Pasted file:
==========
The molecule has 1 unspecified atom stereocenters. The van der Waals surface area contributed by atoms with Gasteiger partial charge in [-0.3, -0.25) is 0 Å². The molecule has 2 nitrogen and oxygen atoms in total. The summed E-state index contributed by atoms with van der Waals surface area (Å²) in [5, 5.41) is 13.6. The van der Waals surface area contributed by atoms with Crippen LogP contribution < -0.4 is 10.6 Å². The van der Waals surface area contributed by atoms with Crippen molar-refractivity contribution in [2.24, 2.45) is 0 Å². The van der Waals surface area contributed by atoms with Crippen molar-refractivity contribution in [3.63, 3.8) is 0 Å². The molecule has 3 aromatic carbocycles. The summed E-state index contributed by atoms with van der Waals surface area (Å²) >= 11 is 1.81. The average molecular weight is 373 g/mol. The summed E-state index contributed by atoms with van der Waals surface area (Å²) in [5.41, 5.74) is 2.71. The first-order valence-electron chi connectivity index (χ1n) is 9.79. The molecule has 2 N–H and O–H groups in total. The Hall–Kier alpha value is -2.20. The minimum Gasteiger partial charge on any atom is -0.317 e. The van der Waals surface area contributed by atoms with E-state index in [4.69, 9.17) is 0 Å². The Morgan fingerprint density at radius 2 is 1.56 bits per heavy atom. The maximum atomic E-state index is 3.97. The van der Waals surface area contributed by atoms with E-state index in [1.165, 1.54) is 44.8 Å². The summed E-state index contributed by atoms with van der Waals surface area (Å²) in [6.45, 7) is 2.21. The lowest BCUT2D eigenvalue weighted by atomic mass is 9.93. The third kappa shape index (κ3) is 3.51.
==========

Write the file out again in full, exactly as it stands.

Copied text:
The molecule has 1 unspecified atom stereocenters. The van der Waals surface area contributed by atoms with Gasteiger partial charge in [-0.3, -0.25) is 0 Å². The molecule has 2 nitrogen and oxygen atoms in total. The summed E-state index contributed by atoms with van der Waals surface area (Å²) in [5, 5.41) is 13.6. The van der Waals surface area contributed by atoms with Crippen LogP contribution < -0.4 is 10.6 Å². The van der Waals surface area contributed by atoms with Crippen molar-refractivity contribution in [2.24, 2.45) is 0 Å². The van der Waals surface area contributed by atoms with Crippen molar-refractivity contribution in [3.63, 3.8) is 0 Å². The molecule has 3 aromatic carbocycles. The summed E-state index contributed by atoms with van der Waals surface area (Å²) >= 11 is 1.81. The average molecular weight is 373 g/mol. The summed E-state index contributed by atoms with van der Waals surface area (Å²) in [5.41, 5.74) is 2.71. The first-order valence-electron chi connectivity index (χ1n) is 9.79. The molecule has 2 N–H and O–H groups in total. The Hall–Kier alpha value is -2.20. The minimum Gasteiger partial charge on any atom is -0.317 e. The van der Waals surface area contributed by atoms with E-state index in [4.69, 9.17) is 0 Å². The Morgan fingerprint density at radius 2 is 1.56 bits per heavy atom. The maximum atomic E-state index is 3.97. The van der Waals surface area contributed by atoms with E-state index in [1.165, 1.54) is 44.8 Å². The summed E-state index contributed by atoms with van der Waals surface area (Å²) in [6.45, 7) is 2.21. The lowest BCUT2D eigenvalue weighted by atomic mass is 9.93. The third kappa shape index (κ3) is 3.51.